Community Perspective

Alaska's nonprofit salmon hatcheries benefit all

Situated at the base of the Alaska Range in the northern reaches of the 26,500 square-mile Copper River Basin, the Gulkana salmon hatchery operates just a few miles north of Paxson on the Gulkana River. Since 2008, the Gulkana hatchery has provided about 19 percent of the catch, or 32,000 adult sockeye annually, to the personal-use and subsistence fisheries in the Copper River Basin.

During peak years, 35% of the sockeye catch in this region of the Interior is a direct result of the Gulkana hatchery. In addition to that output, the hatchery is committed to the broodstock process, which perpetuates the fitness and health of the stocks year after year. For a region relying heavily upon healthy and sustainable salmon runs, these are welcomed returns year after year.

Prince William Sound Aquaculture Corp., the operator of the Gulkana hatchery, is proud of these numbers. They reflect the contributions made to the Interior sport, public use, and subsistence users, but just as importantly, they reflect the mission of the Alaska salmon hatchery program. More fish for Alaskans is part of the mission of PWSAC and has proved to be an effective mission year after year throughout the Copper River Basin and on the shores of Chitina.

The Prince William Sound Aquaculture Corp. is a private, nonprofit hatchery association founded by a local commercial fishermen’s organization in 1974, when state harvests fell to record lows.

Since its inception, Gulkana and the other four remote PWSAC hatcheries in Prince William Sound have helped ease the strain of harvests on wild populations. Alongside limited-entry, stocking, and habitat enhancement projects, PWSAC hatcheries have contributed to the overall growth in returns and harvest numbers for all five salmon species in the Southcentral and Interior regions since the 1980s.

Over the 40-plus years that the hatchery program has been in operation, the average annual harvest of wild salmon in the Alaska fishery has almost doubled, from 40 million salmon from 1910 to 1973 to 75 million salmon from 1974 to 2018.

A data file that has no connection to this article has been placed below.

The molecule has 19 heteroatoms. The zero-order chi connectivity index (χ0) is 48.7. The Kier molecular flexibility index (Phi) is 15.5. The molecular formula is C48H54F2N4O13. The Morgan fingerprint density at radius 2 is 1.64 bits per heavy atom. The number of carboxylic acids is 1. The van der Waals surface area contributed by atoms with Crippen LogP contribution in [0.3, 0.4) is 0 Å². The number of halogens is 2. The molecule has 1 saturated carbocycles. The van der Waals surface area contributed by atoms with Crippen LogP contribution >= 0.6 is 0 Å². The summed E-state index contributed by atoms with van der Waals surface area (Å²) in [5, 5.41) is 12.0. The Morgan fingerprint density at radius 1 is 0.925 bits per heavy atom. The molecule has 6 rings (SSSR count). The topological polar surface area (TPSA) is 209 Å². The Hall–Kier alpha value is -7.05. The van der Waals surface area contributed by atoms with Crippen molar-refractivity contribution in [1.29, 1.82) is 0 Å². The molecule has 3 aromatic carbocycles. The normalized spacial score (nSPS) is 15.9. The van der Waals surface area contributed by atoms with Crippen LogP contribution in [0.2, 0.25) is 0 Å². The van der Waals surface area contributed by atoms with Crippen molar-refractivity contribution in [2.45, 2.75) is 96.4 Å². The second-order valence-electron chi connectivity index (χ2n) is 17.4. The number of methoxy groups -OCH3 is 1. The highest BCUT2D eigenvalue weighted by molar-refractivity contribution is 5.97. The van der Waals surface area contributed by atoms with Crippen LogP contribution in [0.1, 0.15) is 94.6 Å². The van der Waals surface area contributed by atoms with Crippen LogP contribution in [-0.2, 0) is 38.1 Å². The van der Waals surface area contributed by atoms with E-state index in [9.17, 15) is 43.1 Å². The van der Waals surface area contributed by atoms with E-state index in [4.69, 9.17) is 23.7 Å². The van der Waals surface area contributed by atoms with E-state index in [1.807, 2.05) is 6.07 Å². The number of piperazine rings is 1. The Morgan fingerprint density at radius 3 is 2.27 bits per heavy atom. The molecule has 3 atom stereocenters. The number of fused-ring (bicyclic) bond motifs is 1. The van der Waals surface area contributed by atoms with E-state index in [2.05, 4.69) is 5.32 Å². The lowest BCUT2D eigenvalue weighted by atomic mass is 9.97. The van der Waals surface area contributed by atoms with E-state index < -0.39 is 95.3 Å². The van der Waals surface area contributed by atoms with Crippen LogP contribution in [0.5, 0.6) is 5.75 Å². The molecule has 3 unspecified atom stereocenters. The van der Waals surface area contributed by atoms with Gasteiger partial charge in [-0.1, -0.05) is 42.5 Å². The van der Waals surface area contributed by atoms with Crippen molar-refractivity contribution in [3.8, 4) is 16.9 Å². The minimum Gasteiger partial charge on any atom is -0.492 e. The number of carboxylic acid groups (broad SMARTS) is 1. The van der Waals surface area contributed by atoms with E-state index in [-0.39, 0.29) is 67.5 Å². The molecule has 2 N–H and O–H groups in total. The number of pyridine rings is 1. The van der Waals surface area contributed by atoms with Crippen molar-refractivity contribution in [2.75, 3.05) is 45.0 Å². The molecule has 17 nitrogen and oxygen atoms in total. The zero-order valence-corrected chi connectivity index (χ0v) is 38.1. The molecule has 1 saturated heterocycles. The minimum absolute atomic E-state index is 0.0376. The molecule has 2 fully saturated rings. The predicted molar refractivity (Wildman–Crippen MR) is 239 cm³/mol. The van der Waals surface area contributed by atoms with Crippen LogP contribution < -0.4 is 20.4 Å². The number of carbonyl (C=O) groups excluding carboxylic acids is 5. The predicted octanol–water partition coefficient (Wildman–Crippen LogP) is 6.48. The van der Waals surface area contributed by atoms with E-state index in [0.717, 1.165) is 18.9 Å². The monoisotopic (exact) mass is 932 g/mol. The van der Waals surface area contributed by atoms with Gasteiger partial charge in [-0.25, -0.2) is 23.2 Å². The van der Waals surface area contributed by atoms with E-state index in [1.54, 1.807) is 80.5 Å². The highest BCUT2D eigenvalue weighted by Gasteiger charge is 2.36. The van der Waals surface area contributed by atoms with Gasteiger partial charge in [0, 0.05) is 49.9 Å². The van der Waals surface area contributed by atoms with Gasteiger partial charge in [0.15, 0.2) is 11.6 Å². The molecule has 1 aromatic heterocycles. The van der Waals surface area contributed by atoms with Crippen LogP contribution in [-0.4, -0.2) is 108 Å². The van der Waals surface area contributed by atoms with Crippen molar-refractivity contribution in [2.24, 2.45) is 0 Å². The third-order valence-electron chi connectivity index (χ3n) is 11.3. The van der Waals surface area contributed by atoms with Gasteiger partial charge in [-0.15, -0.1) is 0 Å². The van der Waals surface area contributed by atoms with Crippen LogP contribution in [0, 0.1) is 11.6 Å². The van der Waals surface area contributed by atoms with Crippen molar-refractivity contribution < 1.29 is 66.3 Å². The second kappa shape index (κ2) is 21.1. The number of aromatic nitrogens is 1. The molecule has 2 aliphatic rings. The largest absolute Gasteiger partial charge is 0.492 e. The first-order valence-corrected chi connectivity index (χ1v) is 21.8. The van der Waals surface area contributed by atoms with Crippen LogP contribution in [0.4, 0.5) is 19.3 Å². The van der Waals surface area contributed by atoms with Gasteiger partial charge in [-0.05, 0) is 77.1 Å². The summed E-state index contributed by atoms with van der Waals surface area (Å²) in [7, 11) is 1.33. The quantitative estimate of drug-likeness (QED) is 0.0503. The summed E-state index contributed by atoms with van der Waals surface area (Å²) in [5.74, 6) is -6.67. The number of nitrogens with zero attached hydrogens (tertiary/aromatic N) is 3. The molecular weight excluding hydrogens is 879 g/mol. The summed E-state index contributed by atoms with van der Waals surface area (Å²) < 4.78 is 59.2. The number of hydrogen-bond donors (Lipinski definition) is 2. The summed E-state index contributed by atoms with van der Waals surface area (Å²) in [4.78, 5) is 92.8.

On the Copper River, sockeye have met the Alaska Department of Fish and Game’s escapement goals every year for 30 years, a testament to the productivity and management of the river’s fisheries. In 2019, Copper River sockeye surpassed the goal’s upper limit, with 1.04 million fish having swum by the sonar counter at Miles Lake by July 28 — 250,000 fish more than the upper limit.

Commercial fisheries have benefited, no doubt, but the hatcheries, which come at no cost to the public, support not only sport and subsistence users but also other species, including trout, eagles, bears, and whales.

The Chitina River dip-net fishery is a highlight for Alaskans every season and injects serious revenue into Interior economies through guide services and outfitters, lodging, and more with over 12,600 permits issued and over 230,000 salmon harvested annually.

The Glennallen Subdistrict is also home to many longtime family-held fishwheels that provide bountiful subsistence opportunities year after year. These harvest opportunities are meaningful to so many of our friends and neighbors. PWSAC is proud to be a contributor to the harvests and economic engines of the Interior.

Over the years since the Gulkana hatchery was taken on by PWSAC, the organization has worked to foster collaboration and discussions with Interior representatives in the Legislature, Ahtna Inc. leaders of the Copper Basin region, and communities like Fairbanks, Delta Junction, Glennallen, and everywhere in between. To remain aligned with the mission at hand and promote sustainable salmon runs for future generations of Alaskans, PWSAC is committed to the Gulkana hatchery and the opportunities strong, sustainable harvests create for villages, off-grid communities, and cities alike in Alaska’s Interior.

To learn more about the Alaska hatchery program and hatcheries statewide, visit

Casey Campbell is CEO of the Prince William Sound Aquaculture Corp. He was born and raised in Alaska and has been involved in Alaska fisheries as a commercial and sport fisherman for over 25 years.


The Daily News-Miner encourages residents to make themselves heard through the Opinion pages. Readers' letters and columns also appear online at Contact the editor with questions at or call 459-7574.

Community Perspective

Send Community Perspective submissions by mail (P.O. Box 70710, Fairbanks AK 99707) or via email ( Submissions must be 500 to 750 words. Columns are welcome on a wide range of issues and should be well-written and well-researched with attribution of sources. Include a full name, email address, daytime telephone number and headshot photograph suitable for publication (email jpg or tiff files at 150 dpi.) You may also schedule a photo to be taken at the News-Miner office. The News-Miner reserves the right to edit submissions or to reject those of poor quality or taste without consulting the writer.

Letters to the editor

Send letters to the editor by mail (P.O. Box 70710, Fairbanks AK 99707), by fax (907-452-7917) or via email ( Writers are limited to one letter every two weeks (14 days.) All letters must contain no more than 350 words and include a full name (no abbreviation), daytime and evening phone numbers and physical address. (If no phone, then provide a mailing address or email address.) The Daily News-Miner reserves the right to edit or reject letters without consulting the writer.

Submit your news & photos

Let us know what you're seeing and hearing around the community.